Lying dead on Barrington’s floor buys some time to think. Think about my sure march up to this pitiful death, my life like the only path taken by a row of falling dominoes. Think about that life, the things in it I didn’t choose ’cause I couldn’t. Think about the smoking hole in my third best tie, the dark-blue/light-blue check skinny Sherie gave me so she didn’t have to give me nothing else — think about that hole and the hole to match beneath it, the wet one in my chest staining my shirt an unfashionable shade of pink. Think about spreading Barrington’s nose all over his face with a left jab. All that thinking while my body goes cold and stiff.
Not the first time, not the last. Barrington is this downtown hardcase with uptown swagger — plays the fool more times than is strictly accidental but gets away with it, gets punched around too, but can take it. Gets the girl, usually. I’ve known a dozen like him, guys lucky like they don’t know what, knowing they’re their own heroes but not knowing just why. Me, I know all about it, my eyes are open even when they’re staring cool and dead up from the floor of some cheap motel off Highway 80. Be a goon long enough in this world of ours — a button man, a bruno, a dropper, a plug — play that game long enough and you get wise. Die enough times and you start to see through the cracks.
Heroes, now — those bastards never die.
The pain is real, and so’s the time if you get pinched and sent to the hoosegow. Better a swift shot in the heart, ’cause the sooner that ticker stops its ticking the sooner you can get up and get on with something new. Long as those gumshoes play the hero, triggermen and muscle like me will always be part of the scene. And like I say, you do this flop act for long enough and you get wise to what’s really going on. Learn things you can’t talk about, can’t hardly think about except in the spaces between one fake life and the next.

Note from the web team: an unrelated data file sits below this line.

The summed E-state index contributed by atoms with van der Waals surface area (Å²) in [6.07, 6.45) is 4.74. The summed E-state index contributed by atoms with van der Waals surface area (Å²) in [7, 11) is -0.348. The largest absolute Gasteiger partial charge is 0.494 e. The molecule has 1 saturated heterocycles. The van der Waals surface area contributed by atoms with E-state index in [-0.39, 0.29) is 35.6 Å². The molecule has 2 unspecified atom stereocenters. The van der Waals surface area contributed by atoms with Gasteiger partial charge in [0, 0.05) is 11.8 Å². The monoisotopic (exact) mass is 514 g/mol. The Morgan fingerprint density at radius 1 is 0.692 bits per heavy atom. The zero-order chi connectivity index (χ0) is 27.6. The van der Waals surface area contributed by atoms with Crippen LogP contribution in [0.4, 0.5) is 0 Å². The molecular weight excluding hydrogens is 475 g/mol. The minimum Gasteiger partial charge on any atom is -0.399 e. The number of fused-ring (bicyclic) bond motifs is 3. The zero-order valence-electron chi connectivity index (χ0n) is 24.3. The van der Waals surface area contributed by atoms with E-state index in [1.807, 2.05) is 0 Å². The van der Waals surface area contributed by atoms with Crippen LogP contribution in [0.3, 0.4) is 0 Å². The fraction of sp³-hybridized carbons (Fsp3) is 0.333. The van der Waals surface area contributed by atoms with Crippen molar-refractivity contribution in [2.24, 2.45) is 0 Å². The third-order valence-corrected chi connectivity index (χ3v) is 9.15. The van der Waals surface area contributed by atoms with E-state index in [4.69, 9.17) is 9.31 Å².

Up the Piente Reservoir, if you look out over the dead ground they have on the other side of the fence you just might see it. In the basement of Laumann’s you get a glimpse sometimes, like you were somehow looking between the bricks. Bully Blake’s Carpet Company has a spot on the roof the same way, and between midnight and one out on Highway 80 you’ll occasionally spy a snatch if you look straight up in the sky and see things fade and twist and mist back clear again. This world of ours ain’t real, and these damn gumshoe heroes with their expensive jackets and cheap shoes are somebody’s idea of a good time. They’re entertainment.
But whose? Who’s wise to all this, who plays this game? The clients? The tails? The bosses honing strategy with an endless game of defensive chess? Or is it just a watcher from outside? Whenever I think I know the answer I see something that changes my mind, or else a bullet in the gut changes even more than that. And things you wouldn’t believe I remember seeing, though seen like they were through a dirty pane at dead of night — I’ve been killed by beams of light and worked for things that weren’t any kind of human, and there’s one place in my dreams that’s all stars all around as far as you can see — up, down, and every which way, and me walking through it all like in a tunnel of perfect glass.
I think Barrington was there, too, or someone just like him.
Sometimes I wonder if I’ll get up from dying one day and run a job for the English King hunting Joan of Arc. Or maybe look up from tailing a mark and see the dark shape of the pyramids beneath the setting sun. Sometimes I wonder if I’ve already done those things — me, Sharky Deaver, triggerman, torpedo, tough guy. Mug.
’Cause that’s the real story, ladies and gents — guys like me ain’t nothing but scenery, a bump in the road for every flatfoot dick to step over. But at least this goon knows the score. At least I get to wake up tomorrow and do it all again — and maybe, just maybe, this next time it’ll be me that gets to walk away with a broad on my arm and a smoking gun in my pocket.

Bill Ward‘s fiction has appeared in numerous magazines and anthologies, and he has also written background material and serial shorts for science fiction and fantasy tabletop game publications. He maintains a blog at

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Every Day Fiction